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Python Commenting Best Practices and Tips

It is important to write comments that are readable and easy to understand. This lesson covers best commenting practices you can follow when writing code for yourself or for others. You’ll see how comments can be useful in breaking down problems into manageable parts, when debugging, and in making your code clearer for other developers.

The lesson also covers practices you should avoid when commenting, such as repeating yourself, code smells, and using rude comments.

00:00 Welcome back. Now it’s time to talk about commenting best practices. As we established earlier, commenting serves both you and others. When you comment your code, you do so to make your life easier.

00:15 The following best practices will help you achieve that goal. Creating an outline of your program in comments is a great way to start out, and it keeps your thoughts organized.

00:26 It also helps you visualize breaking down a problem into manageable parts. You may consider stepping through an algorithm or placing pseudo-code in comments as a placeholder for sections you’ll later translate into code.

00:41 Comments can be useful while debugging. You can comment out a selection of code you suspect is causing trouble or that you might want to rewrite. If you end up solving the problem, you can delete that faulty commented code and keep things tidy.

00:56 You can rely on version control if you should ever need to bring it back. You may also wish to incorporate comments if, say, you’ve introduced some complexity into your program.

01:07 Or you might be working with an unfamiliar module. Or you may have copied a code snippet from an online source. Or you could have simply patched things together in a less-than-optimal way.

01:20 In any of these cases, you’re helping yourself by describing in a comment what your code is doing, how it works, or the source you may have used.

01:31 There are additional considerations and best practices you should follow if you know that your code is going to be used and viewed by others. When your code is shared, others will likely depend on your comments as a guide to your project and an insight into how you think. It’s always great to have especially complicated functions explained.

01:53 Make sure you provide comments for that purpose. For public objects and functions, you’ll want to provide a docstring. Remember docstrings are surrounded by triple quotes (""") and are placed appropriately for the object that’s being documented—generally, right beneath the declaration. Once created, they will become the .__doc__ attribute’s value.

02:16 Module-level docstrings are also helpful. Anything a developer needs to know about your module should be explained here.

02:26 So there you have some examples of how to make it easier for others to read your code. So now we know what to do—let’s talk about what not to do.

02:37 In programming, you may have heard of the D.R.Y. principle. The D-R-Y in the word D.R.Y. stands for Don’t Repeat Yourself. It’s a good practice to eliminate redundancy in your code.

02:49 There’s a similar mantra related to commenting. Your comments should also be D.R.Y. But when we say comments should be D.R.Y., we also mean they shouldn’t be W.E.T.

03:00 So, the W-E-T in W.E.T. stands for Writing Everything Twice. Here’s an example.

03:08 The lesson here is if the code is clear on its own, let it be.

03:13 Up next, in our What Not To Do list is smelly comments. We want to avoid them. So, what is a smelly comment? The term code smells has been around for a while now, and it typically applies to code that is sloppy, hard to follow, and mostly inefficient.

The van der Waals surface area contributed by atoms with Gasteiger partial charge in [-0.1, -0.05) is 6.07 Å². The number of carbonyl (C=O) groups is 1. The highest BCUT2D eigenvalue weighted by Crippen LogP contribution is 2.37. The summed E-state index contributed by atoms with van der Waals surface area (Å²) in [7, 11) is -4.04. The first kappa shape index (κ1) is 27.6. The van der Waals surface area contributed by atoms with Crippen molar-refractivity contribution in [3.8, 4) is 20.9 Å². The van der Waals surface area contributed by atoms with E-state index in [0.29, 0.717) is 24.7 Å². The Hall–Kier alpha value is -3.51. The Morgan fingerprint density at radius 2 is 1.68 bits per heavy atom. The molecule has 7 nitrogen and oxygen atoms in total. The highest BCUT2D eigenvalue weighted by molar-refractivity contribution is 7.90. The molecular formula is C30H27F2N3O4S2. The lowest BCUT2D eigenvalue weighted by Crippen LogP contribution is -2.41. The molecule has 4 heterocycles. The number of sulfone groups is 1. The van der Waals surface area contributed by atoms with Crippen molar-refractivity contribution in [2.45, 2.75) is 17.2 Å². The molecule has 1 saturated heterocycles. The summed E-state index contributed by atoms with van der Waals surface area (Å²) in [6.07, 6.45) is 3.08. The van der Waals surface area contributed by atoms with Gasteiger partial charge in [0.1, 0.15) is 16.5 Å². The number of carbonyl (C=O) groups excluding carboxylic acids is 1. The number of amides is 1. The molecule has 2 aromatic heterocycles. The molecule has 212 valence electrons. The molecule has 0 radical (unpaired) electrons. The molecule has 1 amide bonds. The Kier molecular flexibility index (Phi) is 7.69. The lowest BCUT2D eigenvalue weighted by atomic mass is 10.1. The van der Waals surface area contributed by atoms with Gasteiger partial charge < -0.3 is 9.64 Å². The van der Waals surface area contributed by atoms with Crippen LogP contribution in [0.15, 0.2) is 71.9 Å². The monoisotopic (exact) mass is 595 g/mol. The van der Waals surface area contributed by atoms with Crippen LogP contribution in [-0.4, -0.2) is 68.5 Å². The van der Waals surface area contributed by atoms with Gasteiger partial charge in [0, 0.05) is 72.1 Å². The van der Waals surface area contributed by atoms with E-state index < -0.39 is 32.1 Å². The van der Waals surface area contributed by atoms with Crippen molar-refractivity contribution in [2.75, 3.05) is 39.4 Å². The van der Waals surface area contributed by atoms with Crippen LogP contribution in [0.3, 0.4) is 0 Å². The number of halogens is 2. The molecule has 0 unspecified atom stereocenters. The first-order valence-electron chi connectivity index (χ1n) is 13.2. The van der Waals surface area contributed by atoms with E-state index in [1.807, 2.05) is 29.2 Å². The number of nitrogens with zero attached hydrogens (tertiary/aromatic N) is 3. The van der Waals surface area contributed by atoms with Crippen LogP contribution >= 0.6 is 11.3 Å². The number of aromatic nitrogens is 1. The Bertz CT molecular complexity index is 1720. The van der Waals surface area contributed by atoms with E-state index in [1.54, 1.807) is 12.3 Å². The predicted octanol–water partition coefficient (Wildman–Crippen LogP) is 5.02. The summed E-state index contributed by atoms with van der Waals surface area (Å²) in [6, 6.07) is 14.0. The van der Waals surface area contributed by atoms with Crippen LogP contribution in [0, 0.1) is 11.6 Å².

03:32 Pretty comments can never fix ugly code. To avoid code smells, use descriptive variable names and practice the D.R.Y. principal. Try to write efficient, Pythonic code wherever possible.

03:45 Clean code doesn’t require excessive commenting. If you find yourself writing a lot of comments, take a step back and revisit your code. Up next in our Worst Practices list is rude comments.

03:59 It’s easy to forget sometimes that others might see your work. If you fall into this lazy trap, you may find yourself sprinkling some of your frustrations among your comments.

04:09 This is never a good idea. I speak from experience, ha. Keep it professional to save yourself embarrassment later. All right! That wraps up our best practices list and our worst practices list. Coming up in our next and final video, we’ll cover some techniques to get you started on commenting right now and we’ll wrap up everything we’ve learned.

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Anonymous on March 14, 2019

Captions would be appreciated

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Dan Bader RP Team on March 18, 2019

Captions would be appreciated

They’re coming! I can’t make any promises as to when exactly but they’re on my list. All courses will get full English captions.

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victorariasvanegas on June 13, 2019

Hi @Daan Bader I would love a video course on using VIM for python developers, it looks very interesting, and the truth is that the tutorial on this page does not work very well.

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ronaldoafonso on May 22, 2021

Very informative video. I didn’t care much about comments until I started working in a team. Now I can see how useful comments are even when you are working alone.

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Pavneet Ghai on April 16, 2022

Hey Dan Bader, it would be helpful to see how to create docstrings for a module.

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Bartosz Zaczyński RP Team on April 17, 2022

@Pavneet Ghai Have a look at the Package and Module Docstrings section of the tutorial about using docstrings in Python.

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